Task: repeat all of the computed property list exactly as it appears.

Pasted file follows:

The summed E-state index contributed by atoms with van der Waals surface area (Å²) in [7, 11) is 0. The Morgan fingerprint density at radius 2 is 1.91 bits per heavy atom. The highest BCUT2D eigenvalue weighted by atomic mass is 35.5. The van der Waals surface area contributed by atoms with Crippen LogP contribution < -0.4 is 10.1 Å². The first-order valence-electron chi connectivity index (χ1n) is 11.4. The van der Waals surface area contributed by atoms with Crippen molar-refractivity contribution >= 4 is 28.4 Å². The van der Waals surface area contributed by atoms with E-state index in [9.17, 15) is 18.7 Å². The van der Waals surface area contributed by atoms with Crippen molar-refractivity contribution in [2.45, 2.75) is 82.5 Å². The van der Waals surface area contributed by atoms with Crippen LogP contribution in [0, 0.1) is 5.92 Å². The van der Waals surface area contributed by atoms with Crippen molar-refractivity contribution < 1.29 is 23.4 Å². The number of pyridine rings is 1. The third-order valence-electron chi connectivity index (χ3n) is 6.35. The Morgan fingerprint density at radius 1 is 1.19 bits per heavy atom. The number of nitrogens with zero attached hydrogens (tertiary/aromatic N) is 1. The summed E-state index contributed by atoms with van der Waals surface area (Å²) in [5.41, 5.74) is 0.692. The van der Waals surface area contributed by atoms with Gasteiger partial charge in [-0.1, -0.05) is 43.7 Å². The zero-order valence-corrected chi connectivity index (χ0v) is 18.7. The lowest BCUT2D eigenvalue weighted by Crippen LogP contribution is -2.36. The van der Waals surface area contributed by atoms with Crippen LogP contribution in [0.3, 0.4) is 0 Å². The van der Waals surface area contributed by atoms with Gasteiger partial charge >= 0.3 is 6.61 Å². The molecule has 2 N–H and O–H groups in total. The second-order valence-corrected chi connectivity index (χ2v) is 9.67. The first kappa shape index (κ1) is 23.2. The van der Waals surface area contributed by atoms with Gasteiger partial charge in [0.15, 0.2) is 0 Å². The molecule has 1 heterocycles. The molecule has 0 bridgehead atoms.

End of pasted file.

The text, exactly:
The summed E-state index contributed by atoms with van der Waals surface area (Å²) in [7, 11) is 0. The Morgan fingerprint density at radius 2 is 1.91 bits per heavy atom. The highest BCUT2D eigenvalue weighted by atomic mass is 35.5. The van der Waals surface area contributed by atoms with Crippen LogP contribution < -0.4 is 10.1 Å². The first-order valence-electron chi connectivity index (χ1n) is 11.4. The van der Waals surface area contributed by atoms with Crippen molar-refractivity contribution >= 4 is 28.4 Å². The van der Waals surface area contributed by atoms with E-state index in [9.17, 15) is 18.7 Å². The van der Waals surface area contributed by atoms with Crippen molar-refractivity contribution in [2.45, 2.75) is 82.5 Å². The van der Waals surface area contributed by atoms with Crippen LogP contribution in [0, 0.1) is 5.92 Å². The van der Waals surface area contributed by atoms with Crippen molar-refractivity contribution < 1.29 is 23.4 Å². The number of pyridine rings is 1. The third-order valence-electron chi connectivity index (χ3n) is 6.35. The Morgan fingerprint density at radius 1 is 1.19 bits per heavy atom. The number of nitrogens with zero attached hydrogens (tertiary/aromatic N) is 1. The summed E-state index contributed by atoms with van der Waals surface area (Å²) in [5.41, 5.74) is 0.692. The van der Waals surface area contributed by atoms with Gasteiger partial charge in [-0.1, -0.05) is 43.7 Å². The zero-order valence-corrected chi connectivity index (χ0v) is 18.7. The lowest BCUT2D eigenvalue weighted by Crippen LogP contribution is -2.36. The van der Waals surface area contributed by atoms with Crippen LogP contribution in [0.3, 0.4) is 0 Å². The van der Waals surface area contributed by atoms with Gasteiger partial charge >= 0.3 is 6.61 Å². The molecule has 2 N–H and O–H groups in total. The second-order valence-corrected chi connectivity index (χ2v) is 9.67. The first kappa shape index (κ1) is 23.2. The van der Waals surface area contributed by atoms with Gasteiger partial charge in [0.15, 0.2) is 0 Å². The molecule has 1 heterocycles. The molecule has 0 bridgehead atoms.